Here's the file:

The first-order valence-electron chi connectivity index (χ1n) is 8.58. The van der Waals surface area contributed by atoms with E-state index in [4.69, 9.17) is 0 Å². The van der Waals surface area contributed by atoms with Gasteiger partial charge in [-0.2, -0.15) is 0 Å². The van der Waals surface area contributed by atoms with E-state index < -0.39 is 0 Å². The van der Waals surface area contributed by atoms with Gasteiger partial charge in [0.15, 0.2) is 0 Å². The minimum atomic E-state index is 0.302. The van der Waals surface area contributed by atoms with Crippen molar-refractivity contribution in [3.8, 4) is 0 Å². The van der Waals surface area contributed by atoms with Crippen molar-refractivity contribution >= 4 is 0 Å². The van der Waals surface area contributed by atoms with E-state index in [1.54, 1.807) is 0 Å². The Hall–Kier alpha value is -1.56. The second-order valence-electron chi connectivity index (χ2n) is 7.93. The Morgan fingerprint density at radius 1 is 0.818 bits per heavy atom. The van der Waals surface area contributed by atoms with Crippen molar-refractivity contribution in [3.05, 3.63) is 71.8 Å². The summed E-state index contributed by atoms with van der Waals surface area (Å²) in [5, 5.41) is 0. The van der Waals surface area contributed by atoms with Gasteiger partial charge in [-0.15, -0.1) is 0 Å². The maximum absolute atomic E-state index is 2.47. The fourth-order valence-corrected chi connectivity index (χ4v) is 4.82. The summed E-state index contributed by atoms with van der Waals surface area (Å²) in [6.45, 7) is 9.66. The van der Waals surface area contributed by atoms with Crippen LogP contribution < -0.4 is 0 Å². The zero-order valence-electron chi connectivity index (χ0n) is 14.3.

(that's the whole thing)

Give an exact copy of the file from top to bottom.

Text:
The first-order valence-electron chi connectivity index (χ1n) is 8.58. The van der Waals surface area contributed by atoms with E-state index in [4.69, 9.17) is 0 Å². The van der Waals surface area contributed by atoms with Gasteiger partial charge in [-0.2, -0.15) is 0 Å². The van der Waals surface area contributed by atoms with E-state index < -0.39 is 0 Å². The van der Waals surface area contributed by atoms with Gasteiger partial charge in [0.15, 0.2) is 0 Å². The minimum atomic E-state index is 0.302. The van der Waals surface area contributed by atoms with Crippen molar-refractivity contribution in [3.8, 4) is 0 Å². The van der Waals surface area contributed by atoms with Crippen molar-refractivity contribution >= 4 is 0 Å². The van der Waals surface area contributed by atoms with E-state index in [1.54, 1.807) is 0 Å². The Hall–Kier alpha value is -1.56. The second-order valence-electron chi connectivity index (χ2n) is 7.93. The Morgan fingerprint density at radius 1 is 0.818 bits per heavy atom. The van der Waals surface area contributed by atoms with Crippen molar-refractivity contribution in [3.05, 3.63) is 71.8 Å². The summed E-state index contributed by atoms with van der Waals surface area (Å²) in [5, 5.41) is 0. The van der Waals surface area contributed by atoms with Gasteiger partial charge in [-0.15, -0.1) is 0 Å². The maximum absolute atomic E-state index is 2.47. The fourth-order valence-corrected chi connectivity index (χ4v) is 4.82. The summed E-state index contributed by atoms with van der Waals surface area (Å²) in [6.45, 7) is 9.66. The van der Waals surface area contributed by atoms with Crippen LogP contribution < -0.4 is 0 Å². The zero-order valence-electron chi connectivity index (χ0n) is 14.3.